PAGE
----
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IT Portfolio management step by step - Maizlish B

Maizlish B, Handler R. IT Portfolio management step by step - John Wiley & Sons, 2005. - 401 p.
ISBN.: 978-0-471-64984-8
Download (direct link): itportfoliomanagement2005.pdf
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Program management focuses on the ability to define and manage the interdependencies between projects, technology assets, people, and business processes dedicated to a specific mission (e.g., CRM, supply chain, etc.). Most portfolio management solutions should be able to bundle projects into programs. It is a straightforward, albeit not necessarily simple, rollup. The program management functionality generally sought should include:

Categories of Functionality
• Project management
• Program management
• Portfolio management
• Resource (or people management)
• Process management
• Opportunity management
Presence Performance
• Vision/strategy • Technology
• Channels/partners • Services
• Awareness/reputation • Pricing
• Geographic coverage • Execution
• Business drivers • Agility
• Industry focus • Financials
• Investments • Personnel
• Share
• Tracking budget, timing, risk, value, resources, and requirements to achieve program success and to support portfolio analysis
• Viewing capabilities to understand the interrelationships across projects, resources, and assets to provide a higher level of abstraction and relevant business information
As single projects become multiple projects, which are then grouped into programs, complexities inherent in coordinating and managing them together grow astronomically. This functionality is useful to manage ongoing program support (e.g., maintenance) and to evolve the business forward. While there are other views across the portfolio, the program view is significant to be called out separately.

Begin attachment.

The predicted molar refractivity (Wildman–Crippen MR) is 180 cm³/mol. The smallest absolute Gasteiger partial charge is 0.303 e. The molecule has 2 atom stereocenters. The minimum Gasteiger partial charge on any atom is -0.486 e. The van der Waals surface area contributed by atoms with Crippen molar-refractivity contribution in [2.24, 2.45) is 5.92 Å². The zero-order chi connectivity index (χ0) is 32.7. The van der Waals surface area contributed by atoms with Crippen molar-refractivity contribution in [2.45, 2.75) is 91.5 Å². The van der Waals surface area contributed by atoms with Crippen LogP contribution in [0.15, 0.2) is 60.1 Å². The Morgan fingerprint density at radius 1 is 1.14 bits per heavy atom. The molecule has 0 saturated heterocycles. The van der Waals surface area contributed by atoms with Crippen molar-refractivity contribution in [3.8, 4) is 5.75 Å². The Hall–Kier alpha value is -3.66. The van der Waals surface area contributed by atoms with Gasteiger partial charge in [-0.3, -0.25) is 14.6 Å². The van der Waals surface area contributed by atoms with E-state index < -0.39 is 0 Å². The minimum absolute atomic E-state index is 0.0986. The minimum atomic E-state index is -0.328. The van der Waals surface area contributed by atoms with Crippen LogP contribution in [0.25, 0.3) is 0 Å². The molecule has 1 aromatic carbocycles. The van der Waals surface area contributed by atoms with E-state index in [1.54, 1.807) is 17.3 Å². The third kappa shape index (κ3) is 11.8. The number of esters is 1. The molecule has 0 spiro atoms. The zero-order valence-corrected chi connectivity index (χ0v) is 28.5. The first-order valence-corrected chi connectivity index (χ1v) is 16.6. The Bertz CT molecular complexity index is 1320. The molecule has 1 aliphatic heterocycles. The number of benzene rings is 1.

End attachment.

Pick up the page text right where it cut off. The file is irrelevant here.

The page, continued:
Portfolio Management
Portfolio management provides a framework for understanding and evaluating the portfolio and alternative scenarios. Some technology vendors may claim to provide portfolio management capabilities. While in fact they may contribute to the “management” of “portfolio” investments, they are not IT portfolio management tools. True IT portfolio management tools provide for the intuitive categorization,
valuation, and assessment of the discovery, project, and asset portfolios (and views) to optimize business impact. Functionality to look for includes:
• Risk, timing, and reward valuation techniques
• Budget control/impact, resource forecasting, user-definable, multiple views that highlight key comparisons (e.g., cross-portfolio interdependencies)
• Data import into a repository from relevant sources
• Ability to develop and compare scenarios (e.g., what-ifs) to enable the selection of appropriate changes
Resource (or People) Management
How the use, prioritization, and management of people and/or individuals impact the selection, initiation, and ultimate delivery of the overall IT portfolio within the organization is a key in successful forecasting and current portfolio management. This includes managing:
• Demographics
• Skills and proficiencies
• Work experience
• Location
• Career path
• Succession
• Resumes
• Roles
• Project work
• Time and expense entry
Process Management
The ability to create and manage an inventory of best-practice methodologies or processes to ensure the execution of consistent, targeted outcomes that are in line with business imperatives (e.g., the processes for portfolio assessment itself, application delivery processes, CobiT, ITIL) is important. Core functionality includes:
• Procedural and event-based work flow
• Intuitive editors
• Nested work flows
• Autoescalation
• Conditionals
• Versioning
Companies should leverage methodologies to model future initiatives against past successful initiatives. A tool should not only allow this but should support honing of these methodologies by providing data to enable process optimization.
Opportunity and Demand Management
A key feature is the ability to manage business opportunities and prioritize them by which ones are the most beneficial to the organization and why. This feature should take into account internal demand for project-related activities.
You may want to review the questions in the presence and performance criteria sections when creating requirements documents. What might be important criteria to one company may be irrelevant to another. However, basic guidance is provided on which subcriteria should be low, moderate, or high priority.
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